In the last week or so, I have raised 4-5 custom flags for questions cross-posted verbatim to other SE sites.

Save for one, all these other flags seem to be perpetually pending - neither accepted nor declined.

Given that:

  • This is the standard way for handling cross-postings, which I have been following consistently in the past, with the vast majority of these past flags deemed helpful
  • Such "delays" seem not to be the case for other kinds of flags I have been raising (mainly NAA & comment ones)

I wonder if this solely due to moderator workload, or if there has been some change in the suggested way of handling such content which I have potentially missed.

In the latter case, I would appreciate a notice, so that I stop wasting time raising such flags.

Update (Apr 26): ~ 20hrs after posting this, all pending flags have now been processed (and found helpful).

  • 3
    I would imagine these flags can take longer to handle, since the decision has to be made about which question to preserve (if any). This may require communicating with mods in other sites. And we have less moderators than we used to have. I had custom flags pending for almost two weeks before they were handled, so I wouldn't describe unhandled flags raised "in the last week or so" as "perpetually pending".
    – yivi
    Commented Apr 25, 2020 at 14:08
  • 1
    we're short on mods. The only real answer to this is that you'll have to wait. (or, you know, try pushing for a new election so we can get more mods again and cut down the mod flag queue, but that's probably a fight none of us can win) Commented Apr 25, 2020 at 14:09
  • @Zoe thanks but, BTW, have I missed some thread or something revealing this mod shortage? Have not seen explicitly any resign announcement thread or something lately, apart from random references in the comments of irrelevant threads (arguably not the best way to communicate staff).
    – desertnaut
    Commented Apr 25, 2020 at 14:15
  • 2
    We've had at least 5 mods step down. At least one has come back, and at least one resigned without a post on that specific tag. There's no single post saying it's a problem, but when the result of the past two-three elections have been canceled out by resignations, it has an impact. Commented Apr 25, 2020 at 14:18
  • Ah, looks like we're at a net of 5. Compare this (note: might take a while to load - archive.org is misbehaving. Snapshot from a while after the most recent election) to the current list, which means we're back down to the same mod count as we were before the 2018 election. Commented Apr 25, 2020 at 14:26
  • 3
    The pure count is also not representative of activity; there's a lot happening that we mortals can't see. There's also mods who are more active than others, and some who aren't as active for various individual reasons. My point is, as I already said though, fewer mods indirectly means longer handling time on flags. While that sucks, there's nothing we can do about it, unfortunately. Commented Apr 25, 2020 at 14:31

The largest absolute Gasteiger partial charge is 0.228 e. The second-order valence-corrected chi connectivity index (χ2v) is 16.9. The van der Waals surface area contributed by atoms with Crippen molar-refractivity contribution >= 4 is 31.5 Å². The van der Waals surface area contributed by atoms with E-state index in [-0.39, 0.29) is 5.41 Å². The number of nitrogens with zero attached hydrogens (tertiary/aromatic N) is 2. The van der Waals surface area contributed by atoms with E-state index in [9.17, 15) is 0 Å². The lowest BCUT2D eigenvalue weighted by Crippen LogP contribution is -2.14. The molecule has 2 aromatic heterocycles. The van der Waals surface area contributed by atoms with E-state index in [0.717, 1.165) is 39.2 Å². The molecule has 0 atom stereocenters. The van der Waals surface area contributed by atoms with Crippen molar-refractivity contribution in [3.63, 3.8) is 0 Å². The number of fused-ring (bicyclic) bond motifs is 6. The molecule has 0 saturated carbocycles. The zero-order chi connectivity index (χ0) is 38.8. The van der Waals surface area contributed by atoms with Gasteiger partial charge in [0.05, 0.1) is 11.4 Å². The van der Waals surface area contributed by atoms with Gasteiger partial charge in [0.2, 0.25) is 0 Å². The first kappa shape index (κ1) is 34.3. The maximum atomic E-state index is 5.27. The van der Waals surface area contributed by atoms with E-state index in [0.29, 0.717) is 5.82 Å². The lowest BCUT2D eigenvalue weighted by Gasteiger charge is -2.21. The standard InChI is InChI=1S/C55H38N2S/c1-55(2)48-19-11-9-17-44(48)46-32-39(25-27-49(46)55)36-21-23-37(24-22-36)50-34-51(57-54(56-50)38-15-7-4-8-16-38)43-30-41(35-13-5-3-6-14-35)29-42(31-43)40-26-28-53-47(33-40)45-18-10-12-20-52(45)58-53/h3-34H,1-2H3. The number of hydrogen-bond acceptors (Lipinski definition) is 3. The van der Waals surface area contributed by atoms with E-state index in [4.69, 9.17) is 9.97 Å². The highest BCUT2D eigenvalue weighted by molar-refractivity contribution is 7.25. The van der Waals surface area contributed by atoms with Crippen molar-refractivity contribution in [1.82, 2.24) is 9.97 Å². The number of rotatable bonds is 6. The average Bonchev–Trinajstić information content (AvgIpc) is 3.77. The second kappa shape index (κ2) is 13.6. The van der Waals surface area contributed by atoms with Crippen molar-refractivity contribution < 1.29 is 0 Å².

• @Zoe I could have imagined something like that, if it wasn't for the 2nd bullet though; seems to affect disproportionately the custom flags?
    – desertnaut
    Commented Apr 25, 2020 at 14:36
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    Well, the main difference with NAA flags is that regular users can handle it. Same with comment flags, but there's no review queue (but 3 flags on a +0 comment nukes it, mod or no mod). Another factor is that mod flags tend to be harder to deal with, and some of them require actual investigation beyond looking at the post and seeing the problem. This especially applies to plagiarism flags, or flags involving bad reviews, etc. With NAA flags, it either is or it isn't, and it's easy and fast to notice. Also, some mods focus on different aspects, or just happen to be in the right place when neede Commented Apr 25, 2020 at 14:39
  • 2
    With NAA flags, there's one notable exception, and that is if the answer is upvoted, and/or accepted. That makes it get appended to a/the mod queue, at which point, in which case, it does take longer to handle the flag. Commented Apr 25, 2020 at 14:44

1 Answer 1


I'm not aware of any change of how they are to be handled so don't worry about that and feel free to keep flagging as you see fit. However I would point out they're not flags that need action now. As @Zoe points out in comments, certain things get handled faster (or also handled by the community anyway), and the "other" queue is always a little trickier because they generally require a fair bit of research and consideration that other more obvious flags don't always need. So, in summary, they'll get handled - don't worry about that - but for now - they're going to be low priority amongst others.

  • Thanks. All pending flags have now been processed and found helpful; it does raise a thought that the post may have acted as a kind of wake-up call, but no worries I guess....
    – desertnaut
    Commented Apr 26, 2020 at 10:33

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